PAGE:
After the Suns defeated a Boston Celtics team without Rajon Rondo on Friday, the basketball gods keep shining hope upon a Phoenix team that could use any and all luck.
Dirk Nowitzki is out as the Mavericks face the Suns today at 6:30 p.m. in Dallas, but that’s not to say Phoenix will have as easy of a time as they did against the sputtering Celtics.
Nowitzki is expected to sit out four games, the first of which resulted in a 83-81 Dallas victory against the New Orleans Hornets on Saturday. In the German’s place was forward Lamar Odom, who helped soften the blow with a season-high 16 points.
Head coach Alvin Gentry and crew will probably take it.
Somehow, the Suns keep clinging to the idea of becoming a .500 team this season, and injuries hitting their opponents in a timely matter keeps that notion alive. In our 3-on-3 preview of the road trip, only an optimistic Ryan Weisert believed Phoenix would win more than a game, and the possibility of winning a third is in the Suns’ grasp at the last stop of the five-game swing.
While missing an All-Star power forward in Nowitzki is slightly different than Boston missing their motor in Rondo, we should once again expect a grind-it-out, defensive affair.
Although Phoenix has won two consecutive games while holding their opponents to less than 90 points, the victories came against teams that haven’t been offensive juggernauts. Still, the Suns are of a new identity that relies upon defense to make up for an up-tempo offense that just might not come, as Paul Coro writes, and perhaps those are the types of games they can consistently win.
Meanwhile, Dallas puts up the NBA’s third best defensive rating by giving up 96.4 points per 100 possessions, and they’ve gone 14 straight games without allowing an opponent to go over the triple-digit mark.
So considering the Suns’ newfound ability to win in somewhat close, low-scoring games, the guess here is that this one will likewise go down to the wire.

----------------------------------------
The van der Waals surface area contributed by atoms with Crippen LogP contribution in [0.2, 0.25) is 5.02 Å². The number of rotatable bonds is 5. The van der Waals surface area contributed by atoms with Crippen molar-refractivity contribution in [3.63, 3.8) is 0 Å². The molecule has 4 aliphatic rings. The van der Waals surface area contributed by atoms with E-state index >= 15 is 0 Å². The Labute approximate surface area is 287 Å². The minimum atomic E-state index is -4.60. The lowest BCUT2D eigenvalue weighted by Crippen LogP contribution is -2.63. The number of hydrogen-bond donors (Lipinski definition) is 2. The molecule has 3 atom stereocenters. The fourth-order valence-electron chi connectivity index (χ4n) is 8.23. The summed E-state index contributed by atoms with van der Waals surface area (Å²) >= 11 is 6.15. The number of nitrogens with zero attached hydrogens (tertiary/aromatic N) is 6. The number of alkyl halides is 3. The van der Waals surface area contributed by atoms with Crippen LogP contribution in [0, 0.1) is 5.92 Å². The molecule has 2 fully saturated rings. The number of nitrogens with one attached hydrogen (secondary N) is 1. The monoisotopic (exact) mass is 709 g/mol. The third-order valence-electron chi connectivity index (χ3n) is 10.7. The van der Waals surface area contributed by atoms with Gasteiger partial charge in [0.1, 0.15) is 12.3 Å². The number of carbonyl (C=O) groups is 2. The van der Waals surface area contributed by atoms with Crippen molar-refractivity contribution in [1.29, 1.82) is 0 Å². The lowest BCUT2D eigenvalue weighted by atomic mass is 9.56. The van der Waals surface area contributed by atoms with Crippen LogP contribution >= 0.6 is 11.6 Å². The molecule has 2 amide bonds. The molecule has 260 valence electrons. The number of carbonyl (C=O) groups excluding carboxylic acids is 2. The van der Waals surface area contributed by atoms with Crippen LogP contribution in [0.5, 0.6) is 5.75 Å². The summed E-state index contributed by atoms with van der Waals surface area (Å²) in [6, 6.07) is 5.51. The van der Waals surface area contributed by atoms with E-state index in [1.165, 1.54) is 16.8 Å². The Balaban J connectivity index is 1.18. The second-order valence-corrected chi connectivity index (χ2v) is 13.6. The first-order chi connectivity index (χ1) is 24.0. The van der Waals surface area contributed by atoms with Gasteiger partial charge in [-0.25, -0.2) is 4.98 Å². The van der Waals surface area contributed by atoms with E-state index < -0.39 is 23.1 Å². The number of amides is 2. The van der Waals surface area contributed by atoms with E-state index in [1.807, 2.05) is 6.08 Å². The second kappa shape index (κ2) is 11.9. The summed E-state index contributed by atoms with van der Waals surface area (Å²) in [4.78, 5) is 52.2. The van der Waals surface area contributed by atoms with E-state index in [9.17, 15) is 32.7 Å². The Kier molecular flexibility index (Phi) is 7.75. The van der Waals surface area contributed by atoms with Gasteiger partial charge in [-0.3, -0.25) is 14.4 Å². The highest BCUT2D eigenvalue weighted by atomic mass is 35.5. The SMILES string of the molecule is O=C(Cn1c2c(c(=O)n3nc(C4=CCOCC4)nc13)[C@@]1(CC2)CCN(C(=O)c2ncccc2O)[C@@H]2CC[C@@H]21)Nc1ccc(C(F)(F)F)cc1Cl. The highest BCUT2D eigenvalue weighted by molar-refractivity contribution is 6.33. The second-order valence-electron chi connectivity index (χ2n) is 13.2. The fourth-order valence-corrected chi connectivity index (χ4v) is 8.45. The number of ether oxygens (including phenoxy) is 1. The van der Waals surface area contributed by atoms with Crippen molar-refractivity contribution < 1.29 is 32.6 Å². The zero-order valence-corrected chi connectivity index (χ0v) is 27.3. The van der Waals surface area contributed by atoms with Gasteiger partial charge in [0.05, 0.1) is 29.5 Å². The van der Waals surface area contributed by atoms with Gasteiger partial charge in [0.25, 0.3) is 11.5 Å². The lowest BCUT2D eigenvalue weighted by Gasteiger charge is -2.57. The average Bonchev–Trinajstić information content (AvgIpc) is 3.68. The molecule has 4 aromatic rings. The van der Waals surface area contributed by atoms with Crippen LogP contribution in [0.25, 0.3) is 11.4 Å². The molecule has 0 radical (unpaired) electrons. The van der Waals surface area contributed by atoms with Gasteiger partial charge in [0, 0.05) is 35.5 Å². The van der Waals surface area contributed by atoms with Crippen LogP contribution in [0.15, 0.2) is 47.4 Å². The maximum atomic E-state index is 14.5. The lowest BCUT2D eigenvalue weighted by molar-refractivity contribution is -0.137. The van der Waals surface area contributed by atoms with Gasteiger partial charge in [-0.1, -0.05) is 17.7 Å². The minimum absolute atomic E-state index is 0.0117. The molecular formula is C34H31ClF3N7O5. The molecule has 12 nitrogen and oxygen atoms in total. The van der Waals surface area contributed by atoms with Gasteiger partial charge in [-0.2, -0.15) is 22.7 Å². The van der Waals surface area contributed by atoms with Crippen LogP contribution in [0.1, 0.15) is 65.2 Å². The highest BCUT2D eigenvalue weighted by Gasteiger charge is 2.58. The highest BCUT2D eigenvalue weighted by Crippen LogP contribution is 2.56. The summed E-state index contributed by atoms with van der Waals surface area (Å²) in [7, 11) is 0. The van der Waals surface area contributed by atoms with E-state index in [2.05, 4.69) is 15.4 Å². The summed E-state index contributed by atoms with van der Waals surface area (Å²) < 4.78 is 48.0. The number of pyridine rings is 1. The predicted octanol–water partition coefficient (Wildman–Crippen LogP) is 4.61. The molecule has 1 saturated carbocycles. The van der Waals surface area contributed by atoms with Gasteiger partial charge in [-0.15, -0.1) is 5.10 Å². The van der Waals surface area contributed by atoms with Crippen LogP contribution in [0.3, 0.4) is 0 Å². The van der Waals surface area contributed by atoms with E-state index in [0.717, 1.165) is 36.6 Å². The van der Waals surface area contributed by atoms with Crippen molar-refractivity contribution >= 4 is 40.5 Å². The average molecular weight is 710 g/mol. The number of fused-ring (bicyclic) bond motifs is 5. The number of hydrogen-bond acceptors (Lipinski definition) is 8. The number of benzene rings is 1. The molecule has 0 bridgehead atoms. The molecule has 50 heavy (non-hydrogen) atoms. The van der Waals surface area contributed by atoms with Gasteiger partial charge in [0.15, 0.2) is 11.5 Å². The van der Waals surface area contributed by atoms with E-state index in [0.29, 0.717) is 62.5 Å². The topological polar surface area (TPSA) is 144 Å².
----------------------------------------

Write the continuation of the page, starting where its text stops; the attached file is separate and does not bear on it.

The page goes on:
And with the Mavs missing their star, maybe Phoenix will have enough to pull off a winning record by the end of a road trip that looked like it would send the team into a tailspin.
Phoenix’s keys to the game
1. Soften Lamar like a Kardashian
I’m pretty sure the only episode of “Keeping Up With The Kardashians” that I intently watched involved Lamar Odom lazily creating a unisex cologne/perfume. That was pretty indecisive and weak of him, and the Suns must make Lamar look just as soft come Monday night. Coming off his best game of the season while starting in place of Nowitzki, it’s imperative Phoenix puts their sights on the one player that can single-handedly break down their defense. And considering Odom’s second-best game of the year came against the Suns in a 15-point performance on Jan. 4., a strong defensive effort would also act as a statement against a player that has historically given Phoenix fits.
2. A shot of testosterone
It’s obvious Phoenix is a jump-shooting team, and it’s clear it gets many of those open jumpers by way of Steve Nash assists. Still, it’s somewhat troubling that the Suns are second-to-last in the NBA by taking an average of 18.2 free throws per game. That smells of a team lacking aggression. Without many slashers on the team it’s understandable, but since the Suns are sixth in free throw percentage, the guess here is that guys like Grant Hill and Shannon Brown could get some easy points by attacking rather than settling for midrange jump shots. And while maybe they don’t have the one-on-one capability to make that happen, why not find a way to make those opportunities come by way of Nash assists as well?
3. Remember The Matrix
Seriously. Shawn Marion still has it. Behind Dirk, the former Phoenix forward has the second-highest PER on the Mavs for players who see at least 20 minutes of playing time. With Nowitzki out, head coach Rick Carlisle called Marion the team’s best player, and along with guard Jason Terry he is expecting The Matrix to carry much of the scoring load while the All-Star is out. Marion has taken at least 10 shots per game in the last four games, and he also has two double-doubles in that span.